In 2004, Charles Duhigg was working as a reporter in Baghdad when he heard that an army major, while reviewing footage of recent riots in the city of Kufa, had observed an interesting pattern: Violence usually came after a crowd had gathered in a plaza or open space. Along with the crowds came spectators and food trucks, and not long after, a rock or bottle would be thrown and a melee would begin.
This being the case, the major asked Kufa’s mayor to keep food vendors out of the plaza. A few weeks later, a small crowd gathered; as it became larger, people started chanting angrily. But at dusk, the crowd was getting restless and hungry: The kebab stands where they could normally eat were absent. By 8 p.m., everyone had gone home.
Understanding habits, the major told Duhigg, was the most important thing he learned in the army.
Not one person in Kufa would have told me that we could inﬂuence crowds by taking away the kebab stands, but once you see everything as a bunch of habits, it’s like someone gave you a ﬂashlight and a crowbar and you can get to work, the major told Duhigg.
Our brains are hard-wired to seek out patterns, and habits form as a result. It’s a remarkably efficient strategy, a shorthand of the mind that spares it the energy of having to reinvent the wheel every time a familiar situation arises. But Duhigg, who authored the book The Power of Habit: Why We Do What We Do in Life and Business, points out that these mental shortcuts can become too comfortable, and inhibit creative thinking.
The science of habits
Habits are formed in a part of the brain called the basal ganglia, which is also involved in developing emotions, memories and pattern recognition. Decisions, on the other hand, are made in the prefrontal cortex. But once decisions become automatic, that part of the brain goes into a sort of hibernation.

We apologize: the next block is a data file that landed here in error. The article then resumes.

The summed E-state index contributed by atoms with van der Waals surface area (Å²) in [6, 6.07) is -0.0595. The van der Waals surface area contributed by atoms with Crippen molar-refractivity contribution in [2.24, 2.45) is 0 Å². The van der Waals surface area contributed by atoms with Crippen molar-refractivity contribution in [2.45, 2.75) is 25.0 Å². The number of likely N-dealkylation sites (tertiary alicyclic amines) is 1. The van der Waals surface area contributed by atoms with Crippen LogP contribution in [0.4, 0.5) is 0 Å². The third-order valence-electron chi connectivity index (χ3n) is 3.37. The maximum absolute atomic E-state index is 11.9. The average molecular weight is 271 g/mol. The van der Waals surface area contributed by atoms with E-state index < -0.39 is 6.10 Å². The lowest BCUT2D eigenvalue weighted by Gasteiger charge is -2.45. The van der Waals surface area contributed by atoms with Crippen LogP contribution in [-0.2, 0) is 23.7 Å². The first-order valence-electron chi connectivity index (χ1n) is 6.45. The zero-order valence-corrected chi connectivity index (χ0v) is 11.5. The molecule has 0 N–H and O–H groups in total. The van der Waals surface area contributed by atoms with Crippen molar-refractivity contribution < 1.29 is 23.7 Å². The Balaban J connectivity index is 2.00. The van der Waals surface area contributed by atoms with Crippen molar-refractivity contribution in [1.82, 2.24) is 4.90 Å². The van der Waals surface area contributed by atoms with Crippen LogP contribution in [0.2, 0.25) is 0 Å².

“In fact, the brain starts working less and less,” Duhigg tells NPR. “The brain can almost completely shut down. … And this is a real advantage, because it means you have all of this mental activity you can devote to something else.”
It’s a very useful system — to a point. But it also makes us susceptible to what are called “mental habit loops,” in which our brains misapply patterns outside the context in which they were initially learned. Once stuck in a habit loop, it can become very difficult to process information otherwise, and we risk getting stuck in a fixed mindset, seeing the world from only one point of view.
That sort of thinking is kryptonite for an entrepreneur, whose ability to process multiple perspectives and alter course on a dime is paramount for a company’s success.
Think like a beginner
In Zen Buddhism, there’s a concept called shoshin, or “the beginner’s mind.” In Zen Mind, Beginner’s Mind: Informal Talks on Zen Meditation and Practice, Zen Master Shunryu Suzuki writes that, “In the Beginner’s Mind there are many possibilities. In the expert’s mind there are few.”
Western thought has since jumped on board, with the authors of one 2015 study finding that “self-perceptions of expertise increase closed-minded cognition.” In other words, those who consider themselves experts are apt to being close-minded.